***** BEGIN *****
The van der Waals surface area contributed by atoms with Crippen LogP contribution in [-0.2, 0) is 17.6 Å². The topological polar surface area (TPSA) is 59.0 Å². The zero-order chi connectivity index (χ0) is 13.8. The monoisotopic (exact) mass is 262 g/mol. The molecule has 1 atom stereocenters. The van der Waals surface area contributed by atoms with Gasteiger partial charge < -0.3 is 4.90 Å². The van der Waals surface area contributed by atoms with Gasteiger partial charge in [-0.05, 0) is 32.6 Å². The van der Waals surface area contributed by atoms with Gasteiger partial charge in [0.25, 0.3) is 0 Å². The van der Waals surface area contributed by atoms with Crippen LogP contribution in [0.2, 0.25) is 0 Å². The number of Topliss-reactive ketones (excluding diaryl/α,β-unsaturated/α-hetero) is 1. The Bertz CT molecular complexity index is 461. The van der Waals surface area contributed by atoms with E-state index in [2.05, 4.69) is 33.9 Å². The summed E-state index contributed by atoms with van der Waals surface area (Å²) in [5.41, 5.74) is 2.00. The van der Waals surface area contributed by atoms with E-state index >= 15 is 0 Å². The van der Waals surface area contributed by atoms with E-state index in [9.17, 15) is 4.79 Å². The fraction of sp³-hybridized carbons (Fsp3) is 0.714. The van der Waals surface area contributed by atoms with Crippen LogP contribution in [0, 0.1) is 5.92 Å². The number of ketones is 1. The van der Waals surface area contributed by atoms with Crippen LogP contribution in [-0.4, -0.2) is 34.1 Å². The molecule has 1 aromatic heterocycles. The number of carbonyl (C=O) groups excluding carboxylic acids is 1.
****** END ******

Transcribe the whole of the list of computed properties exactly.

The van der Waals surface area contributed by atoms with Crippen LogP contribution in [-0.2, 0) is 17.6 Å². The topological polar surface area (TPSA) is 59.0 Å². The zero-order chi connectivity index (χ0) is 13.8. The monoisotopic (exact) mass is 262 g/mol. The molecule has 1 atom stereocenters. The van der Waals surface area contributed by atoms with Gasteiger partial charge < -0.3 is 4.90 Å². The van der Waals surface area contributed by atoms with Gasteiger partial charge in [-0.05, 0) is 32.6 Å². The van der Waals surface area contributed by atoms with Gasteiger partial charge in [0.25, 0.3) is 0 Å². The van der Waals surface area contributed by atoms with Crippen LogP contribution in [0.2, 0.25) is 0 Å². The number of Topliss-reactive ketones (excluding diaryl/α,β-unsaturated/α-hetero) is 1. The Bertz CT molecular complexity index is 461. The van der Waals surface area contributed by atoms with E-state index in [2.05, 4.69) is 33.9 Å². The summed E-state index contributed by atoms with van der Waals surface area (Å²) in [5.41, 5.74) is 2.00. The van der Waals surface area contributed by atoms with E-state index >= 15 is 0 Å². The van der Waals surface area contributed by atoms with E-state index in [9.17, 15) is 4.79 Å². The fraction of sp³-hybridized carbons (Fsp3) is 0.714. The van der Waals surface area contributed by atoms with Crippen LogP contribution in [0, 0.1) is 5.92 Å². The number of ketones is 1. The van der Waals surface area contributed by atoms with Crippen LogP contribution in [-0.4, -0.2) is 34.1 Å². The molecule has 1 aromatic heterocycles. The number of carbonyl (C=O) groups excluding carboxylic acids is 1.